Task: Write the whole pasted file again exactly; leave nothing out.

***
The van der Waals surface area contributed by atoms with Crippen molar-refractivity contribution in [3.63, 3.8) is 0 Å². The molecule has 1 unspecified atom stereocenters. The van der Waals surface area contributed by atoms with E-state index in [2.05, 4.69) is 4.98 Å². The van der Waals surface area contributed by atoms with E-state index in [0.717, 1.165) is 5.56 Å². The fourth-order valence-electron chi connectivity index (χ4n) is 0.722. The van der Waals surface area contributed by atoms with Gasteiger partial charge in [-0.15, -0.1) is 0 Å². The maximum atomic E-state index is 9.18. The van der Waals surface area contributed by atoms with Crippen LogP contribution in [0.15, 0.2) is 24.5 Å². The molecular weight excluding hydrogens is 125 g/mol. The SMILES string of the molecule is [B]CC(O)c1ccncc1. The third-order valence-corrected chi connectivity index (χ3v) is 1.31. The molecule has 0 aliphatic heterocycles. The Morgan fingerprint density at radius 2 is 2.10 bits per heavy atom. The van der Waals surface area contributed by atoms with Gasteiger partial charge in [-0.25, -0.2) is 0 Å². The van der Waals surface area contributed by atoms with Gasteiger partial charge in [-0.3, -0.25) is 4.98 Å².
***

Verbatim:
The van der Waals surface area contributed by atoms with Crippen molar-refractivity contribution in [3.63, 3.8) is 0 Å². The molecule has 1 unspecified atom stereocenters. The van der Waals surface area contributed by atoms with E-state index in [2.05, 4.69) is 4.98 Å². The van der Waals surface area contributed by atoms with E-state index in [0.717, 1.165) is 5.56 Å². The fourth-order valence-electron chi connectivity index (χ4n) is 0.722. The van der Waals surface area contributed by atoms with Gasteiger partial charge in [-0.15, -0.1) is 0 Å². The maximum atomic E-state index is 9.18. The van der Waals surface area contributed by atoms with Crippen LogP contribution in [0.15, 0.2) is 24.5 Å². The molecular weight excluding hydrogens is 125 g/mol. The SMILES string of the molecule is [B]CC(O)c1ccncc1. The third-order valence-corrected chi connectivity index (χ3v) is 1.31. The molecule has 0 aliphatic heterocycles. The Morgan fingerprint density at radius 2 is 2.10 bits per heavy atom. The van der Waals surface area contributed by atoms with Gasteiger partial charge in [-0.25, -0.2) is 0 Å². The van der Waals surface area contributed by atoms with Gasteiger partial charge in [-0.3, -0.25) is 4.98 Å².